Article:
Before Torrey DeVitto was a doctor in Chicago Med, she was a full-time hospice worker. And she credits that experience to her successful run on NBC’s hit medical drama.
In a chat with Nerds of Color, DeVitto admitted that her spot in One Chicago almost felt like kismet. Because long before she became a TV star, she worked in patient care. While doing that, she gained a wealth of knowledge about the medical field. And, of course, that translated well to her character, Dr. Natalie Manning.
“I went into this thing, and I had been doing hospice care for about eight years at that point,” she shared. “And I went into the audition feeling like, ‘wow, I really feel my hospice work wanting to merge with this role,’ and everything just felt right.”
“It was like one of those feelings where I was like, ‘I need this, I need this. This role is made for me.’ And luckily, they thought it too,” she added.
Between Filming ‘Chicago Med’ Episodes, DeVitto Voulanteered for Hospice
In a separate interview with Crookes Magazine, Torrey DeVitto went into more detail about her time with hospice. And she made it clear that it was never just a job for her. Instead, it was, and still is, a passion.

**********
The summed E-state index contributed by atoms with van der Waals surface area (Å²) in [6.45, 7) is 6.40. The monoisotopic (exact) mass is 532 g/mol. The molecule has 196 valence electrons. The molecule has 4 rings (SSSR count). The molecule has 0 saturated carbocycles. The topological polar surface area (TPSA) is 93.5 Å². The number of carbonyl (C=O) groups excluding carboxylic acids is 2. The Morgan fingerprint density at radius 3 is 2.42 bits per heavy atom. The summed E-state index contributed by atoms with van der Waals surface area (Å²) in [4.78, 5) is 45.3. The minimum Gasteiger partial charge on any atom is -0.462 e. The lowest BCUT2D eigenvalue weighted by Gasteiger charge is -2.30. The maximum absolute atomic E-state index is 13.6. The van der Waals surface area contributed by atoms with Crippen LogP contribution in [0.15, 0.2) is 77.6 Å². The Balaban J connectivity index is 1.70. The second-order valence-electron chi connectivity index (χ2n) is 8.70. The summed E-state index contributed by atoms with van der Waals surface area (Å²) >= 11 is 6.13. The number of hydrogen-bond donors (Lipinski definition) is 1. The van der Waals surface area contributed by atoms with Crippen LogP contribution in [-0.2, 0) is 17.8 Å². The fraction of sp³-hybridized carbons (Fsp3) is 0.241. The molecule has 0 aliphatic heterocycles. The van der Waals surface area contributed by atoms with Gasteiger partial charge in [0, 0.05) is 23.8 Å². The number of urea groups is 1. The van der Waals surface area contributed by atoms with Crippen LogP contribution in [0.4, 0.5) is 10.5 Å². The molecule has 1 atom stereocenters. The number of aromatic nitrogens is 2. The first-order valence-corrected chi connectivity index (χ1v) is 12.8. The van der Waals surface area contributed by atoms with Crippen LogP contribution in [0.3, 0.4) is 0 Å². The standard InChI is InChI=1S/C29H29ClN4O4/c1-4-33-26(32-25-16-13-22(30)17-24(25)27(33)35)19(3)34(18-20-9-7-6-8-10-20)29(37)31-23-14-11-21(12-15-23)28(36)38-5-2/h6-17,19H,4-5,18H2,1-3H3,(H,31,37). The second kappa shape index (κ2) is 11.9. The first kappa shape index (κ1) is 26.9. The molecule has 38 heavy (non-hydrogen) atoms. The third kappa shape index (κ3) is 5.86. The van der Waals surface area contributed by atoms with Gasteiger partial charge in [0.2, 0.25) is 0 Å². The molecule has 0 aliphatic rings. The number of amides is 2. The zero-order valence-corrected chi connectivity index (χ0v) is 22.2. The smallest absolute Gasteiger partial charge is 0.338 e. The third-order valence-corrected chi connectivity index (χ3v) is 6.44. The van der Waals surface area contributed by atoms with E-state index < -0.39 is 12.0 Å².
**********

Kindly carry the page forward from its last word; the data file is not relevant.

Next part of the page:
Though the actress no longer works in the field to pay her bills, she still makes it a point to stay connected. At the time of the interview, she was volunteering with a Windy City organization called Rainbow Hospice while filming for Chicago Med.
DeVitto went through the process of retraining so she could give her spare time to inpatient care. And she had one patient whom she worked with “about once a week.”
That patient also happened to be an avid fan of Chicago Med, so DeVitto was able to merge her passions once more by bringing the woman to the set one day.
“It was very fun and something I had never done before,” she said. “This is the first patient I have had that actually knows what I do for a living!”
And that mixed with her other experiences definitely helped mold her role as a pediatric ER doctor at Gaffney Medical Center.
“When I first auditioned for Med and felt the compassion that was in the role of Dr. Manning, I knew that my Hospice work would carry me through the audition and help me find who this character was,” she added. “I attribute a lot of me landing this role to my working with Hospice.”